end with excellent quotes."
Second place in
Cassels was awarded to Marshall Allen of the Pasadena Star-News, and
third prize went to Gloria LaBounty of The Sun Chronicle in Attleboro,
of the Year - Mid Sized Papers
The Cornell Award is given to the top religion writer at mid-sized newspapers,
with circulations between 50,000 and 150,000.
Hawes of The Post and Courier of Charleston, S.C., took home first place
and a $750 prize. Cornell judges said her work "stood out in a field of
45 with its incredibly stylish writing. This is a reporter who understands-no,
gets-the awesome impact that writing has on a story. The stories are diverse.
They're deep. They're informative. They're interesting. This reporter knows
her subjects well, and it shows."
Second place in
Cornell went to Jean Gordon of The Clarion-Ledger in Jackson, Miss.,
and third place went to Virgina de Leon of The Spokesman-Review in Spokane,
The Schachern Awards for best religion pages or sections are given in two categories-newspapers
below 100,000 circulation and newspapers above 100,000 circulation. In the small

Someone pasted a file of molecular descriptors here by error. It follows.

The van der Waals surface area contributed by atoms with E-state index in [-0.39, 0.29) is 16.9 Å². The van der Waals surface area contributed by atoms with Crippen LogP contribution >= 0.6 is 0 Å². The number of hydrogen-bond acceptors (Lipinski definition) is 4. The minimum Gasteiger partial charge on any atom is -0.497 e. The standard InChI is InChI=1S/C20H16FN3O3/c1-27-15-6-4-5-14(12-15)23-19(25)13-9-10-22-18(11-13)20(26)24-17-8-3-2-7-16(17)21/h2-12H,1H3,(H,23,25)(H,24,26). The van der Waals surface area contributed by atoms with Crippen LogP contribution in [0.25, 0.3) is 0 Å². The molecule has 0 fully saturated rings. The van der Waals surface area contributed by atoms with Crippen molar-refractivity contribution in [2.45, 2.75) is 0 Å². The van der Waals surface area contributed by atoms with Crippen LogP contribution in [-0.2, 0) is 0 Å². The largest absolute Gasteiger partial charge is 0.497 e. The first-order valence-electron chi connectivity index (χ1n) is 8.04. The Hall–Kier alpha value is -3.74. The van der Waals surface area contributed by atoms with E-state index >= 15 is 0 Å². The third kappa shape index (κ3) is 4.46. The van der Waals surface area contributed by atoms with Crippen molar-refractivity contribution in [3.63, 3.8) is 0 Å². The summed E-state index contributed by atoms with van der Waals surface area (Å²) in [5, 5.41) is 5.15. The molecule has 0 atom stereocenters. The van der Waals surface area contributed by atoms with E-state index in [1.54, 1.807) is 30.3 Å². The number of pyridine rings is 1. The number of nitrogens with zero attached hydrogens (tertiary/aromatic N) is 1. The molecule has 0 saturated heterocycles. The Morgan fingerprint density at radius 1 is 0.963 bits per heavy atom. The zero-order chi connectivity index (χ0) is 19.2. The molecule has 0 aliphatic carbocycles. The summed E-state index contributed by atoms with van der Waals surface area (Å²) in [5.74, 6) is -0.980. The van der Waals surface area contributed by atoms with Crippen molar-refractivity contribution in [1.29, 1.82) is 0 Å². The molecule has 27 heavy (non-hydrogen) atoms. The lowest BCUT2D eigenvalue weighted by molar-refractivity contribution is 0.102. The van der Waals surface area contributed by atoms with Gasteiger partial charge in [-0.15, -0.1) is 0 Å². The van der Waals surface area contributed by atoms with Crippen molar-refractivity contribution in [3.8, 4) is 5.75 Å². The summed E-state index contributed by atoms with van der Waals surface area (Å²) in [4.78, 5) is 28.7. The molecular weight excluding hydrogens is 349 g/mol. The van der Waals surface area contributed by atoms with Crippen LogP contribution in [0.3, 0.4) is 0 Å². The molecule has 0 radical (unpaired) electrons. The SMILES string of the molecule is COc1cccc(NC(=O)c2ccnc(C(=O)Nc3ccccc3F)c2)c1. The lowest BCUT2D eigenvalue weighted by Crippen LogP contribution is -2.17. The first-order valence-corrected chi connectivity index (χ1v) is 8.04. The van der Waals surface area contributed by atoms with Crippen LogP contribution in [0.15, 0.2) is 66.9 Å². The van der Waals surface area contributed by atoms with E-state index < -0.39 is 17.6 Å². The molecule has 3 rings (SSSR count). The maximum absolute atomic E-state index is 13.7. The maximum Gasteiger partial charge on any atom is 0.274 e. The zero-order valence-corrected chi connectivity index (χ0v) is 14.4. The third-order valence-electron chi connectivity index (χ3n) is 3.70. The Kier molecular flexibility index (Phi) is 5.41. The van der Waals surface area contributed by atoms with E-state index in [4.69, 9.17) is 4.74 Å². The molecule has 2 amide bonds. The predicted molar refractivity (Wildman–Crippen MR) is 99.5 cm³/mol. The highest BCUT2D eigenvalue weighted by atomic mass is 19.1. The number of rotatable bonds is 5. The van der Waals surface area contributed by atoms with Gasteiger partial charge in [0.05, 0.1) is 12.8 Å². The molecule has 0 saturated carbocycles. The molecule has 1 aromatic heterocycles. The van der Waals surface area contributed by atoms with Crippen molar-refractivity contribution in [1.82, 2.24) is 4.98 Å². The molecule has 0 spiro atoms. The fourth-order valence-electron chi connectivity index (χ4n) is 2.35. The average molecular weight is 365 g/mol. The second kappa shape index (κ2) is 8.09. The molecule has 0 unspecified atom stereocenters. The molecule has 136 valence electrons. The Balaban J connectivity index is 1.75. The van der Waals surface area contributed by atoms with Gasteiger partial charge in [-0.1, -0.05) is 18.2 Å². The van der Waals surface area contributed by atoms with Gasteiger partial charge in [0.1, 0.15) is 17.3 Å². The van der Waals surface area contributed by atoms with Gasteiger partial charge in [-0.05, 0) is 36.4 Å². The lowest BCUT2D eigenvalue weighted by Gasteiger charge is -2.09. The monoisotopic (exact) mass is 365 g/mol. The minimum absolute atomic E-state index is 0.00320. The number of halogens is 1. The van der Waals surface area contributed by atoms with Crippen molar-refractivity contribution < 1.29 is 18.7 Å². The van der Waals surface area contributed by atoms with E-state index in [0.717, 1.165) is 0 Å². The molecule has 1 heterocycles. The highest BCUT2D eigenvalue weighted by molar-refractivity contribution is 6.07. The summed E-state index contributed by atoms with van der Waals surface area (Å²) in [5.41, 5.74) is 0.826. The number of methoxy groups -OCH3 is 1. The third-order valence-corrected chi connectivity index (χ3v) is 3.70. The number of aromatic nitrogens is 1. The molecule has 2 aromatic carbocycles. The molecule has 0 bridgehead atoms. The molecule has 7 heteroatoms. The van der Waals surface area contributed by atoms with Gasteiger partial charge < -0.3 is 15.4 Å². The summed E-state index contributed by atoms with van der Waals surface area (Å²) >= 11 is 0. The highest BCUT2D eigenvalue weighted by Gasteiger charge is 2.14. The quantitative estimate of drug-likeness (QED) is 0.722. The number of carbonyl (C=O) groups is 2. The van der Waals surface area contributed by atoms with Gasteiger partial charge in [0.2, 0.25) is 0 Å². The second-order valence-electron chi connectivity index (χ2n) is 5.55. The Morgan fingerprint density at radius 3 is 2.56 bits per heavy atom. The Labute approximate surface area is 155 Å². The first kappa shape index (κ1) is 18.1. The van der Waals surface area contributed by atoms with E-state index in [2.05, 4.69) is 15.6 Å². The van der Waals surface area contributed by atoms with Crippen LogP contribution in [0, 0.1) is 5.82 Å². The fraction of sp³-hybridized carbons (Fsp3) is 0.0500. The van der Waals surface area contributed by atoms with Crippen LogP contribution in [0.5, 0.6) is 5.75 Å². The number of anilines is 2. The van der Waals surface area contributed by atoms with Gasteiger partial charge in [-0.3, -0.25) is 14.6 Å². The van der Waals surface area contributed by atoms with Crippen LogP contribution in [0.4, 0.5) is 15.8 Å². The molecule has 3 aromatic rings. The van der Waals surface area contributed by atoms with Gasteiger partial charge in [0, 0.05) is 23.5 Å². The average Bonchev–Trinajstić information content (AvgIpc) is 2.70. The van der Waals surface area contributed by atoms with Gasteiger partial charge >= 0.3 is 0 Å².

paper category, The Mobile (Ala.) Register took first prize.
Judges praised the Register for "creative looks for God in secular
places like the movie 'The Polar Express.' Stories in this section also explain
Christian basics in a fresh way, as shown in a story comparing the use of the
cross and the crucifix."
Rounding out the
small category, The Kalamazoo (Mich.) Gazette took second, and
the Deseret Morning News of Salt Lake City took third.
In the larger
Schachern category The Houston Chronicle secured first place. "In
a fresh way, this section consistently offers its readers a wide variety of
religion and ethics stories," the judges said. "Every section was
compelling. Clear inviting writing was a hallmark. The wire stories chosen enhanced
the section with strong context, not just as filler. Nothing is ho-hum. Readers
shouldn't let Saturdays go by in Houston without visiting this section."
The Dallas Morning News won second prize in this category and The